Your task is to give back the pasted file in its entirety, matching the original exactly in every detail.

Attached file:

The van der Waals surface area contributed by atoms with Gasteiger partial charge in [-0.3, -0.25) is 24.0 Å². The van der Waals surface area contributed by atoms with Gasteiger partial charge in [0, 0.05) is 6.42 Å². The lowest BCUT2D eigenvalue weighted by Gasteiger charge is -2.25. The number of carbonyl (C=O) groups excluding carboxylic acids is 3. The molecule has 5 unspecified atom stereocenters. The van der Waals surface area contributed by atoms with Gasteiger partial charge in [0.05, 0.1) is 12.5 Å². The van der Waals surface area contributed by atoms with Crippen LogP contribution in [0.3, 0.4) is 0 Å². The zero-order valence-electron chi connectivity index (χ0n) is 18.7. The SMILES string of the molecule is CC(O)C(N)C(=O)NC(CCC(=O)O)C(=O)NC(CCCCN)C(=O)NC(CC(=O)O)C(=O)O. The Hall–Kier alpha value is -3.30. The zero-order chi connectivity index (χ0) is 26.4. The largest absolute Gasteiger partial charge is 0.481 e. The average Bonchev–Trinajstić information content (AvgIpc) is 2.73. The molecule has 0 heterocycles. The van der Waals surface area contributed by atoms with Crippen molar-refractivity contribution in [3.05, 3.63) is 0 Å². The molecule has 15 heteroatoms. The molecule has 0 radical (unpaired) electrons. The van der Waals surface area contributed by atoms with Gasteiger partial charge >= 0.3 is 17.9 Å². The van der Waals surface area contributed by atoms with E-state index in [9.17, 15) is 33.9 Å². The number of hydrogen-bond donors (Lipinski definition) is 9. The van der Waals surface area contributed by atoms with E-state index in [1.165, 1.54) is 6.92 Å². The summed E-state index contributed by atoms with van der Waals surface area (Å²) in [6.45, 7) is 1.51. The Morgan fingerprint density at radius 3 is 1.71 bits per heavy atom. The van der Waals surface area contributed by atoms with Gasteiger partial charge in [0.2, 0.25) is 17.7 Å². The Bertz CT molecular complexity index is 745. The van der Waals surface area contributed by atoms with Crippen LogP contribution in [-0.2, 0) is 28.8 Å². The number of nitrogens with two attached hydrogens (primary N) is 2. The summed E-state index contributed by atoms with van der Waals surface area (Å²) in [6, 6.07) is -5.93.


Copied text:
The van der Waals surface area contributed by atoms with Gasteiger partial charge in [-0.3, -0.25) is 24.0 Å². The van der Waals surface area contributed by atoms with Gasteiger partial charge in [0, 0.05) is 6.42 Å². The lowest BCUT2D eigenvalue weighted by Gasteiger charge is -2.25. The number of carbonyl (C=O) groups excluding carboxylic acids is 3. The molecule has 5 unspecified atom stereocenters. The van der Waals surface area contributed by atoms with Gasteiger partial charge in [0.05, 0.1) is 12.5 Å². The van der Waals surface area contributed by atoms with Crippen LogP contribution in [0.3, 0.4) is 0 Å². The zero-order valence-electron chi connectivity index (χ0n) is 18.7. The SMILES string of the molecule is CC(O)C(N)C(=O)NC(CCC(=O)O)C(=O)NC(CCCCN)C(=O)NC(CC(=O)O)C(=O)O. The Hall–Kier alpha value is -3.30. The zero-order chi connectivity index (χ0) is 26.4. The largest absolute Gasteiger partial charge is 0.481 e. The average Bonchev–Trinajstić information content (AvgIpc) is 2.73. The molecule has 0 heterocycles. The van der Waals surface area contributed by atoms with Crippen molar-refractivity contribution in [3.05, 3.63) is 0 Å². The molecule has 15 heteroatoms. The molecule has 0 radical (unpaired) electrons. The van der Waals surface area contributed by atoms with Gasteiger partial charge >= 0.3 is 17.9 Å². The van der Waals surface area contributed by atoms with E-state index in [9.17, 15) is 33.9 Å². The number of hydrogen-bond donors (Lipinski definition) is 9. The van der Waals surface area contributed by atoms with E-state index in [1.165, 1.54) is 6.92 Å². The summed E-state index contributed by atoms with van der Waals surface area (Å²) in [6.45, 7) is 1.51. The Morgan fingerprint density at radius 3 is 1.71 bits per heavy atom. The van der Waals surface area contributed by atoms with Gasteiger partial charge in [0.2, 0.25) is 17.7 Å². The Bertz CT molecular complexity index is 745. The van der Waals surface area contributed by atoms with Crippen LogP contribution in [-0.2, 0) is 28.8 Å². The number of nitrogens with two attached hydrogens (primary N) is 2. The summed E-state index contributed by atoms with van der Waals surface area (Å²) in [6, 6.07) is -5.93.